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Posts Tagged ‘dog behavior’

Whether you have a dog that chases cars, jumps up to greet people, or chews on inappropriate objects, pet training consultant Mikkel Becker has dog training videos to help.

Choose from over 20 dog training videos to address your pet’s concerns on Mikkel Becker’s YouTube channel.

According to Dr. Donald Miele, a Norfolk veterinarian, dogs feel more secure when they know their boundaries and what is expected of them (just like children!) Working breed and sporting breed dogs, especially, build confidence through mastering tasks and skills, but any dog can be trained. A confident dog is a happy dog. Help your pet fit in with the family through basic dog training techniques. 

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Take the time to properly introduce your pet to its new housemate. Photo via Wikimedia Commons.

Take the time to properly introduce your pet to its new housemate. Photo via Wikimedia Commons.    

     Will you be introducing a new pet into your household this year?  If you have a pet already, you’ll want the transition to go well.  Our pets can be territorial and possessive of us; competition for affection, as well as sleeping space and food, is not always welcome.

     Here are some steps you can take to ease the introduction of a new pet:

  1. Choose a neutral space (like a park) to let the pets meet each other.
  2. Place the new pet in a pet carrier, if it is small enough.  This allows the pets to see and smell each other, but prevents one from doing harm to the other.  Also, you can separate pets in the home with gates that allow the pets to see, hear, and smell each other, but not allow full access.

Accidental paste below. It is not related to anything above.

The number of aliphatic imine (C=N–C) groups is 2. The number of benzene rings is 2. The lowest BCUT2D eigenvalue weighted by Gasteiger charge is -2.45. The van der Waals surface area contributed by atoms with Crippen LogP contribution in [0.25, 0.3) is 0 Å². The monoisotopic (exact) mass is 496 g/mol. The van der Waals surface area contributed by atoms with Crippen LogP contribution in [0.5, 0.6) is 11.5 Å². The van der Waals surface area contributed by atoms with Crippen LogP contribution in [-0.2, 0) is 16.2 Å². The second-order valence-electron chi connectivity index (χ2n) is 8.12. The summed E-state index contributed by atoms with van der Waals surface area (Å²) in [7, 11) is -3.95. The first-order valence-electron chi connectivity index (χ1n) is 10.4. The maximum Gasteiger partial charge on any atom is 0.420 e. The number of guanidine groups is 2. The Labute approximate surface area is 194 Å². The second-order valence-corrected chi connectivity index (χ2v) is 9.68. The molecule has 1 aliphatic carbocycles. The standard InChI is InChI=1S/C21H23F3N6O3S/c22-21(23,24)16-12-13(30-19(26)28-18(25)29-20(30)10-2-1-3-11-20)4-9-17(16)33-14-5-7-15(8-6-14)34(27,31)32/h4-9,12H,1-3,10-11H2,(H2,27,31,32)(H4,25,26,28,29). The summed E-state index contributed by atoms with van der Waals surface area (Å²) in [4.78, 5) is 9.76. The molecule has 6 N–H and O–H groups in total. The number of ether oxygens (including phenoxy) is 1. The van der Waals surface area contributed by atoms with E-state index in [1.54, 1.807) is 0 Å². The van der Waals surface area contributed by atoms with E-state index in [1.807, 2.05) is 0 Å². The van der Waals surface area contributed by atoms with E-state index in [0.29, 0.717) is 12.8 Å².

3. Rub your pets’ coats with a clean, scent-free towel, and alternate between them.  This is a safe way to introduce the pets to each other’s scent, so it becomes familiar to them.
  4. Feed them at separate times or even in separate rooms, since dogs can be aggressive at mealtime.  This may also be the best way to keep an adult pet from eating puppy or kitten food, which would not be healthy.
  5. Supervise their interaction until you are certain they get along, if you do not trust one or both pets.
  6. Ignore them until they calm down, if your pets aggressively seek your attention.  Dogs, especially, should be trained to understand they will receive your affection equally, but only when they behave.